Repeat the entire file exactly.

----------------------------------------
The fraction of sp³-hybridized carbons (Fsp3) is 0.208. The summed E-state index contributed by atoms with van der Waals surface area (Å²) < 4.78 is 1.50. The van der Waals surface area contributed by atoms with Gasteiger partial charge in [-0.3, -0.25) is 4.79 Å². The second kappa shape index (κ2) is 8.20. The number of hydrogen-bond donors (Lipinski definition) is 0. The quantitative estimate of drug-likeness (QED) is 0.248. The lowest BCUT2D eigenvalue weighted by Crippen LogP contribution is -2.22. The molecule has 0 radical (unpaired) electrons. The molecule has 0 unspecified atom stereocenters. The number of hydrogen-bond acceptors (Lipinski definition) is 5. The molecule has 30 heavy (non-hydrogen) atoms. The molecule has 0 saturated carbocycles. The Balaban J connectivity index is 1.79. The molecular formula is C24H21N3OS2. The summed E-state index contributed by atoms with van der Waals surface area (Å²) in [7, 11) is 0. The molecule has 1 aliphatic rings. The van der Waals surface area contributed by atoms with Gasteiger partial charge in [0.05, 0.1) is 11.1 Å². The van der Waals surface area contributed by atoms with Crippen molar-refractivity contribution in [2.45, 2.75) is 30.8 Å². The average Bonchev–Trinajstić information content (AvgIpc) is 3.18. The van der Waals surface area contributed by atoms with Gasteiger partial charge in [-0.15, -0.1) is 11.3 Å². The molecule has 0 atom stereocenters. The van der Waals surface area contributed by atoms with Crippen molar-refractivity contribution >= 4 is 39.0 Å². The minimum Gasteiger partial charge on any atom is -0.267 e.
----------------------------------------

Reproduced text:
The fraction of sp³-hybridized carbons (Fsp3) is 0.208. The summed E-state index contributed by atoms with van der Waals surface area (Å²) < 4.78 is 1.50. The van der Waals surface area contributed by atoms with Gasteiger partial charge in [-0.3, -0.25) is 4.79 Å². The second kappa shape index (κ2) is 8.20. The number of hydrogen-bond donors (Lipinski definition) is 0. The quantitative estimate of drug-likeness (QED) is 0.248. The lowest BCUT2D eigenvalue weighted by Crippen LogP contribution is -2.22. The molecule has 0 radical (unpaired) electrons. The molecule has 0 unspecified atom stereocenters. The number of hydrogen-bond acceptors (Lipinski definition) is 5. The molecule has 30 heavy (non-hydrogen) atoms. The molecule has 0 saturated carbocycles. The Balaban J connectivity index is 1.79. The molecular formula is C24H21N3OS2. The summed E-state index contributed by atoms with van der Waals surface area (Å²) in [7, 11) is 0. The molecule has 1 aliphatic rings. The van der Waals surface area contributed by atoms with Gasteiger partial charge in [0.05, 0.1) is 11.1 Å². The van der Waals surface area contributed by atoms with Crippen molar-refractivity contribution in [2.45, 2.75) is 30.8 Å². The average Bonchev–Trinajstić information content (AvgIpc) is 3.18. The van der Waals surface area contributed by atoms with Gasteiger partial charge in [-0.15, -0.1) is 11.3 Å². The molecule has 0 atom stereocenters. The van der Waals surface area contributed by atoms with Crippen molar-refractivity contribution >= 4 is 39.0 Å². The minimum Gasteiger partial charge on any atom is -0.267 e.